Cockroach species

There are over 3,000 different species of cockroaches - some are considered pests while others are beneficial in their natural environment.

The three main types of cockroaches commonly found in homes in New Zealand include the German cockroach, Gisborne cockroach and American cockroach.

See below for facts and information on types of cockroaches common in New Zealand:

German cockroach

(Blatella germanica)

Appearance

Notorious for their world-wide distribution, German cockroaches are easily identifiable by 2 dark longitudinal stripes on their pronotum. Adults grow to approximately 12 – 15mm in length.

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Lifecycle

  • Females carry 35 – 40 eggs in an ootheca (egg case) until they are ready to hatch.
  • Hatch in 1 month.
  • Nymphs take between 6 weeks to 6 months to develop into adults.
  • Generally 3-4 generations per year.

Habits

  • Most commonly found indoors.
  • Prefers wet, humid conditions and are typically found in kitchens and bathrooms in homes and commercial properties.

American cockroach

(Periplaneta americana)

The American cockroach is one of the largest pest cockroaches to invade homes and commercial properties.

Appearance

  • 35 - 40mm long.
  • Shining red–brown in color.
  • Wings longer than the body in male; only just overlap abdomen in female.
  • Runs (may fly at very high temperatures).
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Lifecycle

  • The ootheca (egg case) containing up to 16 eggs is carried by the female for several days before being deposited. Sometimes cemented down and tend to be grouped.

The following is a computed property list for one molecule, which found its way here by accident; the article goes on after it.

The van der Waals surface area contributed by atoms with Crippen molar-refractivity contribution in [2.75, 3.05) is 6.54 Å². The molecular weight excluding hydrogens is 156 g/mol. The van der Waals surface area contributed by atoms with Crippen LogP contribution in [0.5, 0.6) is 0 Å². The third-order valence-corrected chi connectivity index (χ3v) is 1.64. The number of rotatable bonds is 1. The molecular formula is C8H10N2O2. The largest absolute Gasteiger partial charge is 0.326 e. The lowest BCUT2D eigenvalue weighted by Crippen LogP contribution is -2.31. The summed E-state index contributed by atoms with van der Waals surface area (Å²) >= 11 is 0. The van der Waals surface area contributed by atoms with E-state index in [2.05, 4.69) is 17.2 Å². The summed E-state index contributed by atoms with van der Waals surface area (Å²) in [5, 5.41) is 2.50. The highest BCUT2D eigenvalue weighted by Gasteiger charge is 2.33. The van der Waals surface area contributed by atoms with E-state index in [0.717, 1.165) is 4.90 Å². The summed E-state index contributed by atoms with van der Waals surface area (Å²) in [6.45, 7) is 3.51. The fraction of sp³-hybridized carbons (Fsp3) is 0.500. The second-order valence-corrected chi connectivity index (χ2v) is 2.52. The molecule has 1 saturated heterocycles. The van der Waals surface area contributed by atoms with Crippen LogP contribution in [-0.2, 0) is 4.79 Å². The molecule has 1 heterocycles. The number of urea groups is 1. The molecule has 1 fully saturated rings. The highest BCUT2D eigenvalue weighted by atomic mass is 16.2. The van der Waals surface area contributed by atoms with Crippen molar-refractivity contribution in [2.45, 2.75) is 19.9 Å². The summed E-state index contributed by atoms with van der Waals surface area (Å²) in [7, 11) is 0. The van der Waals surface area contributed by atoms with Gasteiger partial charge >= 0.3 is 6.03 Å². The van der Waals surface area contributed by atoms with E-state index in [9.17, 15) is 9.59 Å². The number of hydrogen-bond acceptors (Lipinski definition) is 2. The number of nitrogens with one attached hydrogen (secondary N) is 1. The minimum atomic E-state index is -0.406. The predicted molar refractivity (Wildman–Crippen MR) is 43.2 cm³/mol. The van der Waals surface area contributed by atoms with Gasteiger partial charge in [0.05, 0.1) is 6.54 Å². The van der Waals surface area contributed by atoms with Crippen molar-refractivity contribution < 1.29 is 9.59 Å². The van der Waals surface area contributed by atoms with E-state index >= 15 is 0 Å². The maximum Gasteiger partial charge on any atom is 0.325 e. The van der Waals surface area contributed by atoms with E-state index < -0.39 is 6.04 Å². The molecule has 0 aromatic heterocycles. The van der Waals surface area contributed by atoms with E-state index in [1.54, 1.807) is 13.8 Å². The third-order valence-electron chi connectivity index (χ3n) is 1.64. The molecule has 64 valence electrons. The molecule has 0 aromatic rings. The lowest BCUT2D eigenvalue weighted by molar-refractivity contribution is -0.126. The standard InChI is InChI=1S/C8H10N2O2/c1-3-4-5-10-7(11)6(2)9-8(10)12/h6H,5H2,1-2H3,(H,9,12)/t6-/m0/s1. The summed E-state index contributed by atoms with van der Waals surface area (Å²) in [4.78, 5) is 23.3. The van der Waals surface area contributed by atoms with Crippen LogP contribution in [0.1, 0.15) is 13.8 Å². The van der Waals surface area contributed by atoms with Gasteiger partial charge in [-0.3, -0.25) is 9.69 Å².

• Hatch in 1 – 2 months.
  • Nymphs usually develop in 6 -12 months, but it can take up to 15 months.

Habits

Also known as the ‘Palmetto bug’ because they live on trees, the American cockroach prefers dark, humid and undisturbed areas and can be found in subfloors, basements, kitchens, roof voids and bathrooms of homes.

Gisborne cockroach

(Drymaplaneta semivitta)

Appearance

  • Up to 45mm long
  • Dark brown to black with distinctive white bands.
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Lifecycle

  • Incomplete metamorphosis. Develops to adult through nymphal stages

Habits

  • It is harmless, unlike German or American cockroaches, it does not spread disease, nor can it fly.
  • It typically doesn't invade food supplies, unless they're decaying. It prefers to stay outside under bark or woodchips, however will come inside if it's wet or too hot.

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